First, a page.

Although large-scale mining still dominates the industry in Ghana, smaller players are taking an increasing share of the market. While much of this artisanal mining is occurring in the formal sector, illegal mining, which threatens the environment, the health of local communities and the operations of large-scale players, is still a challenge for the government.
LOCAL FOCUS: The small-scale mining segment remains an important component of local economies throughout Ghana. According to a presentation by Mike Hammah, the minister of lands and resources, at a Western Region policy fair in June 2012, 28,000 people are employed in the large-scale mining and mine support services industry, while the more minor players account for over 1m jobs. Gold production accounted for 27.1% of total mining output in 2011 and was responsible for the country’s overall production increase of 6.3% that year, according to statistics from the Minerals Commission.
Additionally, the 283,369 carats of diamonds mined in Ghana in 2011, for example, were all produced by the country’s small-scale players.
One of the country’s primary instruments for helping to strengthen the role of artisanal mining, while cutting down on illegal smuggling of valuable metals and gems, has been the Precious Minerals Marketing Company (PMMC). Established in 1989, the state-owned PMMC serves as the primary buyer, seller and trader of gold and diamonds. It had been previously designated as sole authorised exporter for non-commercial gold and gems. However, by 2011 the market had been deregulated and other major companies were allowed to participate in trading.
GAME CHANGE: PMMC made an immediate impact on small-scale mining and trading following its creation. Although the figures for smuggled and stolen gems were impossible to gauge, some studies indicated as much as 70% of total diamond production was being illegally moved out of the country. Within the first year and a half of PMMC’s inauguration, the company had bought 382,423 carats worth of diamonds, along with 20,365 oz of gold, and brought in a profit of $8m from gem sales. By 2010, the figures for gold purchased by PPMC had risen to 346,861 oz, a slight decline from 2009, while diamonds in that same year amounted to 308,679 carats. The role this state institution plays in the artisanal mining segment is sizeable, and the volume of its exports give an idea of what sort of contribution small-scale operators make to the sector. In recent years, the company’s gold exports have been equivalent to more than one-fifth of the country’s overall total. PMMC has also sought to expand downstream and processing capacity amongst smaller producers and small and medium-sized enterprises.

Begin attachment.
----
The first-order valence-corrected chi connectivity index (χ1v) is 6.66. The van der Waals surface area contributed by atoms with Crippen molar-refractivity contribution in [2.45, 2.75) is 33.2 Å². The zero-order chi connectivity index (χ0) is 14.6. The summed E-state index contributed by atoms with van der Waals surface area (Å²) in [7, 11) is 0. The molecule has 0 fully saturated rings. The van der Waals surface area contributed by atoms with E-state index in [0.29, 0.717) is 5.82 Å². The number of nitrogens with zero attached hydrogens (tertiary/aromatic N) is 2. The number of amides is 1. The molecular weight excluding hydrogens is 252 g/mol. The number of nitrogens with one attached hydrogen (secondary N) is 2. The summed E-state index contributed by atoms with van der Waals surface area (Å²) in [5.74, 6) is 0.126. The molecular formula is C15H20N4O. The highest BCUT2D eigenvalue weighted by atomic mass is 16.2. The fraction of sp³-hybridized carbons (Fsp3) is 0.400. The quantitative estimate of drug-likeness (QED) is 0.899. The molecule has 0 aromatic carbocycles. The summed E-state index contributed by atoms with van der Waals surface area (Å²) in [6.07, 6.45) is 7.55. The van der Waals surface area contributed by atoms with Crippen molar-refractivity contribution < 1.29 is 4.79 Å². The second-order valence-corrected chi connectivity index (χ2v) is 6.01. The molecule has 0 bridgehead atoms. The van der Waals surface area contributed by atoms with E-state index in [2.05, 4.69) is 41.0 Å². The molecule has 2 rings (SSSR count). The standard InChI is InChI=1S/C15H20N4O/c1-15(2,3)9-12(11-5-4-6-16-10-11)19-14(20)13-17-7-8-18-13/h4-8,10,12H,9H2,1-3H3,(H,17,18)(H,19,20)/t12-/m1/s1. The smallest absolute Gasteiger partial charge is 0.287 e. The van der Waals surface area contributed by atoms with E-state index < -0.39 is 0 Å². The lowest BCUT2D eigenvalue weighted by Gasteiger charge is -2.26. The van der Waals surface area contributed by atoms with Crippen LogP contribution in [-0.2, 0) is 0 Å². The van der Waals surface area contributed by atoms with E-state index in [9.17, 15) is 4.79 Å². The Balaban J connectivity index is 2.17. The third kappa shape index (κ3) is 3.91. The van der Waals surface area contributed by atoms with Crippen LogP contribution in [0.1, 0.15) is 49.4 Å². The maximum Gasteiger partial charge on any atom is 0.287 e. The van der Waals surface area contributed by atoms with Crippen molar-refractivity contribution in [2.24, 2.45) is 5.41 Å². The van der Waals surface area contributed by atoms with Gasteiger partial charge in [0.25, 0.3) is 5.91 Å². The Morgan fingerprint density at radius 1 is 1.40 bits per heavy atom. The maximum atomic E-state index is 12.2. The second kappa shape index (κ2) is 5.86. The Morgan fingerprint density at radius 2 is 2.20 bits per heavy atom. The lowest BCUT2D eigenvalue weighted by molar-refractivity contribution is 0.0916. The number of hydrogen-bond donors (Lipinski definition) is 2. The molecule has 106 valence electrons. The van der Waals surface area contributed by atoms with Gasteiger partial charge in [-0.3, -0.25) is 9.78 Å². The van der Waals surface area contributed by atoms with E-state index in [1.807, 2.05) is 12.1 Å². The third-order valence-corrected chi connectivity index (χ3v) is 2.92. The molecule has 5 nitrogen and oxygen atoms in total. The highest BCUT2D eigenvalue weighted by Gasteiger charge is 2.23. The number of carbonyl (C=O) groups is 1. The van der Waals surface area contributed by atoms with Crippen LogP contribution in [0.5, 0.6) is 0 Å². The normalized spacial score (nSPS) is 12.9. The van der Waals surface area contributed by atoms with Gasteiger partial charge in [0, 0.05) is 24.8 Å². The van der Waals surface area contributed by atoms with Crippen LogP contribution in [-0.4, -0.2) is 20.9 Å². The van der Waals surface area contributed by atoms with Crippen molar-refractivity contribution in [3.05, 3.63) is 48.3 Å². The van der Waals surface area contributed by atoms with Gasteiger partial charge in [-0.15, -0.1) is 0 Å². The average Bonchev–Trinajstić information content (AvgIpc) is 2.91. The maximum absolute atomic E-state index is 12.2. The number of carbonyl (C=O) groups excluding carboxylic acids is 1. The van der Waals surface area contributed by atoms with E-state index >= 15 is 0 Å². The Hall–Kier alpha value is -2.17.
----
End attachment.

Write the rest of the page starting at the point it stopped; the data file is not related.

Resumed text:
In addition to its buying operations, PMMC also has with jewellery outlets and refining facilities in Accra, Kumasi and Tema. In early 2012 it unveiled a new $480,000 diamond cutting and processing plant, financed and built in conjunction with an Indian investor, which has a current capacity of 1,750 carats and will employ 40 people.
CRACKING DOWN: The increasing prominence of smaller enterprises is a product of government attempts to crack down on illegal mining. In the past five years there has been an increasing formalisation and legalisation of small-scale players. Nonetheless, illegal mining remains a persistent problem. According to Toni Aubynn, the CEO of the Ghana Chamber of Mines, “As a country, we don’t know what the total footprint of illegal mining is: what is the carbon footprint, the mercury output, the number of people dying in illegal mining pit, or the destruction of the natural environment.”